• We'd still need to buy a lot of KHCO3.
  • I'd need to figure out a way to warm up the reservoir. It's in a side room that's kept way too cold, and the Powers That Be refuse to turn up the heat.
Long-term idea #2:
Keep going as we have been, but add driftwood [edit: I am an idiot, driftwood would make it worse, pretend I wrote limestone] to each tank.

Pros:
  • Refilling from the siphon is a breeze - we use a Python with the hook attachment.
  • Makes nice enrichment for the fish.
  • Looks pretty.
  • Much easier for me!
Cons:
  • Limestone ain't cheap.
  • May still need to supplement KH/GH at the tank level.
  • We'd still need to add conditionner every time we change or top-off the water.

Your thoughts, please?

PS. If you have read this whole thing, you are awesome, I love you, please treat yourself to a cookie and pretend it is from me!
 
david1978
  • #2
Honestly the reservoir sounds more idiot proof. Lol.
 
Smalltownfishfriend
  • #3
I like the reservoir idea too... Then you will not have to be constantly worrying about every thing being right!!
 
Lacey D
  • #4
I use crushed coral to buffer, and it works pretty well and is cheap. Then again, my fish (endler) aren't as sensitive as yours seem to be, and can put up with some variation.
The best, most idiot-proof option would probably be to get the reservoir repaired. Pictures of the waterpump/reservoir might get some answers on how to swap it out or improve it
 
Biev
  • Thread Starter
  • #5
Wouldn't crushed coral for 30 tanks cost a fortune?

Pictures of the waterpump/reservoir might get some answers on how to swap it out or improve it

I'll take you up on that!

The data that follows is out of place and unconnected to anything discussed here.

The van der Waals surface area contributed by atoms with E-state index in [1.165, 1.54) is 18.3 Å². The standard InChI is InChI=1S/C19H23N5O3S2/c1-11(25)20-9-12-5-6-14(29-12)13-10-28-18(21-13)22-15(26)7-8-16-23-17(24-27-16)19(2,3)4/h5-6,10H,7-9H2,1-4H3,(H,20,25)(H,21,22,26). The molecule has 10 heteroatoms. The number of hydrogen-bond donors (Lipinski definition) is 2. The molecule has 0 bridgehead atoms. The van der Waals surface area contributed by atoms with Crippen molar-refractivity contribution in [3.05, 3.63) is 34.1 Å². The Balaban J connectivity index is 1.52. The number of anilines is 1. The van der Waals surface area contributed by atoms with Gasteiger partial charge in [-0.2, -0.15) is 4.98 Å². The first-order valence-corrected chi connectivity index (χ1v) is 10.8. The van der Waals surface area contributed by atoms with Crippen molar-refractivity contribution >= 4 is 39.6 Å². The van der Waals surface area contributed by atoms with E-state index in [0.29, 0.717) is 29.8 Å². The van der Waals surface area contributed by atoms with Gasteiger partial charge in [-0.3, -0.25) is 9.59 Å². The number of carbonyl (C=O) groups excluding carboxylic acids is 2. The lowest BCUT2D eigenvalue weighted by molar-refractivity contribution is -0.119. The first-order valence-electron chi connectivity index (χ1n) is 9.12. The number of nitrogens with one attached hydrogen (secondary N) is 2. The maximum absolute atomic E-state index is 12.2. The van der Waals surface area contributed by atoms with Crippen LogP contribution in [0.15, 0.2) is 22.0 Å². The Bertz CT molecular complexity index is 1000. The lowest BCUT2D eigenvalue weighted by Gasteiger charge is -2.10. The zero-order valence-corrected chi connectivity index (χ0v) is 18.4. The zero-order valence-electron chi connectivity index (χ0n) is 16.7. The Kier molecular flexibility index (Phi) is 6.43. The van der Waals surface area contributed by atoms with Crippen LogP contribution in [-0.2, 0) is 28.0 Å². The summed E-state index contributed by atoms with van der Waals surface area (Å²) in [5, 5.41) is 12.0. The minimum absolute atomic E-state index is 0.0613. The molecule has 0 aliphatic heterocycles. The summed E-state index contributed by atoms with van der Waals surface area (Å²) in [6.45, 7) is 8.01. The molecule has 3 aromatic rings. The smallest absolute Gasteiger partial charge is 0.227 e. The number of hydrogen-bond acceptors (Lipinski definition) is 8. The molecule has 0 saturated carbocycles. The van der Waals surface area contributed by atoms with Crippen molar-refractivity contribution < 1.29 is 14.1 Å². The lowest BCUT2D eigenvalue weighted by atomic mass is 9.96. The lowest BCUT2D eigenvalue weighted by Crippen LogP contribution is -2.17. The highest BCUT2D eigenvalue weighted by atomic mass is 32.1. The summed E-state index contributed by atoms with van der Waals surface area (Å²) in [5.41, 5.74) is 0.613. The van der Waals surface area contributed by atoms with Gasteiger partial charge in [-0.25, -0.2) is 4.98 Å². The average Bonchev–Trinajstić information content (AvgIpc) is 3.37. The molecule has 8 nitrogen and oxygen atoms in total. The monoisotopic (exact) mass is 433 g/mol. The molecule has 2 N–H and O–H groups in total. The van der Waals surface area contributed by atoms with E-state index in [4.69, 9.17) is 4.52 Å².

Biev
  • Thread Starter
  • #6

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david1978
  • #7
For the pump look into a sureflow. It's just garden hose fittings so an easy swap. The handle looks garden hose as well so any large garden hose nozzle will work. I will see what I can find.
 
Biev
  • Thread Starter
  • #8
Okay, you've convinced me! I'll give it a try. But I reserve the right to come crying to you guys if I can't get the thing hooked up properly
 
aussieJJDude
  • #9
Have you thought of using bicarb soda to raise the kH (and subsequently gH) of the tank? You could easily bulk order it from food warehouses, and is relatively cheap.
 
Biev
  • Thread Starter
  • #10
Have you thought of using bicarb soda to raise the kH (and subsequently gH) of the tank? You could easily bulk order it from food warehouses, and is relatively cheap.

I've thought about it, but I don't want to add too much sodium because some of the tanks have snails. Also if I raise the fry in a somewhat brackish environment, they'll have a hard time osmoregulating once the researchers come to pick them up. So I got potassium carbonate as a compromise between baking soda (bad for snails but cheaper) and calcium carbonate (good for snails but pricier).